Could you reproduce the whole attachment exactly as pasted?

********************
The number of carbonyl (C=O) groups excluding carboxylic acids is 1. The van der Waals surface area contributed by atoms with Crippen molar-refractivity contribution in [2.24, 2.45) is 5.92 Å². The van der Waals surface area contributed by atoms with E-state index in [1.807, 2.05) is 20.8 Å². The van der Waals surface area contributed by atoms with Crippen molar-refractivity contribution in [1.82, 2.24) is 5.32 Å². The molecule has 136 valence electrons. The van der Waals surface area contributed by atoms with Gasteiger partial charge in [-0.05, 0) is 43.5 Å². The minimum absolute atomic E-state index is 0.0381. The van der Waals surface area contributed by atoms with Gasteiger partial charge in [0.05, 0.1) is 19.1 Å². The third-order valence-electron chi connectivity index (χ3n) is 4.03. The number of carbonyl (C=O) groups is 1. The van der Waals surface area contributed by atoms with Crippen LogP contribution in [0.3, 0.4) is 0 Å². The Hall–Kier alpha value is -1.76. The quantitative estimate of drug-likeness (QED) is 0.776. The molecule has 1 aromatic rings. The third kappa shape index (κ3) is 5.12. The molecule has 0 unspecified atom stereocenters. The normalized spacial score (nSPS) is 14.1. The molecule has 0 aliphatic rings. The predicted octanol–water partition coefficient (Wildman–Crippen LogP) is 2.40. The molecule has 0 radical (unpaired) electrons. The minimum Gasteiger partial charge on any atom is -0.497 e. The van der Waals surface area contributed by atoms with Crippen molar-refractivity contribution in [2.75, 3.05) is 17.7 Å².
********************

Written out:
The number of carbonyl (C=O) groups excluding carboxylic acids is 1. The van der Waals surface area contributed by atoms with Crippen molar-refractivity contribution in [2.24, 2.45) is 5.92 Å². The van der Waals surface area contributed by atoms with E-state index in [1.807, 2.05) is 20.8 Å². The van der Waals surface area contributed by atoms with Crippen molar-refractivity contribution in [1.82, 2.24) is 5.32 Å². The molecule has 136 valence electrons. The van der Waals surface area contributed by atoms with Gasteiger partial charge in [-0.05, 0) is 43.5 Å². The minimum absolute atomic E-state index is 0.0381. The van der Waals surface area contributed by atoms with Gasteiger partial charge in [0.05, 0.1) is 19.1 Å². The third-order valence-electron chi connectivity index (χ3n) is 4.03. The number of carbonyl (C=O) groups is 1. The van der Waals surface area contributed by atoms with Crippen LogP contribution in [0.3, 0.4) is 0 Å². The Hall–Kier alpha value is -1.76. The quantitative estimate of drug-likeness (QED) is 0.776. The molecule has 1 aromatic rings. The third kappa shape index (κ3) is 5.12. The molecule has 0 unspecified atom stereocenters. The normalized spacial score (nSPS) is 14.1. The molecule has 0 aliphatic rings. The predicted octanol–water partition coefficient (Wildman–Crippen LogP) is 2.40. The molecule has 0 radical (unpaired) electrons. The minimum Gasteiger partial charge on any atom is -0.497 e. The van der Waals surface area contributed by atoms with Crippen molar-refractivity contribution in [2.75, 3.05) is 17.7 Å².